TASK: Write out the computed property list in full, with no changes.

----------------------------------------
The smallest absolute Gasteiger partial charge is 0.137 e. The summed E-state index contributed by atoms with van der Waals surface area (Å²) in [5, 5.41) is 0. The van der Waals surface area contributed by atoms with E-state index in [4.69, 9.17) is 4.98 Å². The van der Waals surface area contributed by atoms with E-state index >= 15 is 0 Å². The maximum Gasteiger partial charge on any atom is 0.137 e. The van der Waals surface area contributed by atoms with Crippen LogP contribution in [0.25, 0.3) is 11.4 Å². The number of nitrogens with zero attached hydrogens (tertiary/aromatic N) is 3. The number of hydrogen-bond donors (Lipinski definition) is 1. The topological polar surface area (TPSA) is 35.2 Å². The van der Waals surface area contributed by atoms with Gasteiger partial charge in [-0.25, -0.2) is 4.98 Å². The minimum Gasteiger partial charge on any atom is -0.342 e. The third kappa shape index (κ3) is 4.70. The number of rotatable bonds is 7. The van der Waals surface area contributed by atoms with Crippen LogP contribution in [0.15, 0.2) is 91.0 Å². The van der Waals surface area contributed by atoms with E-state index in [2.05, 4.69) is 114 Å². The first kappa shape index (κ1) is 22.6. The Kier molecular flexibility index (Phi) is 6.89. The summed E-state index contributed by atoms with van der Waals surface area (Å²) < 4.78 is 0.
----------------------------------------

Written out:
The smallest absolute Gasteiger partial charge is 0.137 e. The summed E-state index contributed by atoms with van der Waals surface area (Å²) in [5, 5.41) is 0. The van der Waals surface area contributed by atoms with E-state index in [4.69, 9.17) is 4.98 Å². The van der Waals surface area contributed by atoms with E-state index >= 15 is 0 Å². The maximum Gasteiger partial charge on any atom is 0.137 e. The van der Waals surface area contributed by atoms with Crippen LogP contribution in [0.25, 0.3) is 11.4 Å². The number of nitrogens with zero attached hydrogens (tertiary/aromatic N) is 3. The number of hydrogen-bond donors (Lipinski definition) is 1. The topological polar surface area (TPSA) is 35.2 Å². The van der Waals surface area contributed by atoms with Gasteiger partial charge in [-0.25, -0.2) is 4.98 Å². The minimum Gasteiger partial charge on any atom is -0.342 e. The third kappa shape index (κ3) is 4.70. The number of rotatable bonds is 7. The van der Waals surface area contributed by atoms with Crippen LogP contribution in [0.15, 0.2) is 91.0 Å². The van der Waals surface area contributed by atoms with E-state index in [2.05, 4.69) is 114 Å². The first kappa shape index (κ1) is 22.6. The Kier molecular flexibility index (Phi) is 6.89. The summed E-state index contributed by atoms with van der Waals surface area (Å²) < 4.78 is 0.